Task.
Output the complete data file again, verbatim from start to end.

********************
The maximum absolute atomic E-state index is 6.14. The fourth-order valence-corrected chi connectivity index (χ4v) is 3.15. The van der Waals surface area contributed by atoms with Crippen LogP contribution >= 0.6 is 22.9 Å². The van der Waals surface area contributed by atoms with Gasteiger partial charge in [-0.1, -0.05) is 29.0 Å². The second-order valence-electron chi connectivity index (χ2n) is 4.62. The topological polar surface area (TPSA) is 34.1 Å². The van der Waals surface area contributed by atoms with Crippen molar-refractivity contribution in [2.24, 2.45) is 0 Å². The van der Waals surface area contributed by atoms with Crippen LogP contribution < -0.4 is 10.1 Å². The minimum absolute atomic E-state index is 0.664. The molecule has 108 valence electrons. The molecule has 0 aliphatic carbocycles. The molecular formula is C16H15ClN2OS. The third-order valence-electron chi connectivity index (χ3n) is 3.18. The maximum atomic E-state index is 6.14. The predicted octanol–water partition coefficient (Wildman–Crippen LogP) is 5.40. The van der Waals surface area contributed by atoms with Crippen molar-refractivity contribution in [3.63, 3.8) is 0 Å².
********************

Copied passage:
The maximum absolute atomic E-state index is 6.14. The fourth-order valence-corrected chi connectivity index (χ4v) is 3.15. The van der Waals surface area contributed by atoms with Crippen LogP contribution >= 0.6 is 22.9 Å². The van der Waals surface area contributed by atoms with Gasteiger partial charge in [-0.1, -0.05) is 29.0 Å². The second-order valence-electron chi connectivity index (χ2n) is 4.62. The topological polar surface area (TPSA) is 34.1 Å². The van der Waals surface area contributed by atoms with Crippen molar-refractivity contribution in [2.24, 2.45) is 0 Å². The van der Waals surface area contributed by atoms with Crippen LogP contribution < -0.4 is 10.1 Å². The minimum absolute atomic E-state index is 0.664. The molecule has 108 valence electrons. The molecule has 0 aliphatic carbocycles. The molecular formula is C16H15ClN2OS. The third-order valence-electron chi connectivity index (χ3n) is 3.18. The maximum atomic E-state index is 6.14. The predicted octanol–water partition coefficient (Wildman–Crippen LogP) is 5.40. The van der Waals surface area contributed by atoms with Crippen molar-refractivity contribution in [3.63, 3.8) is 0 Å².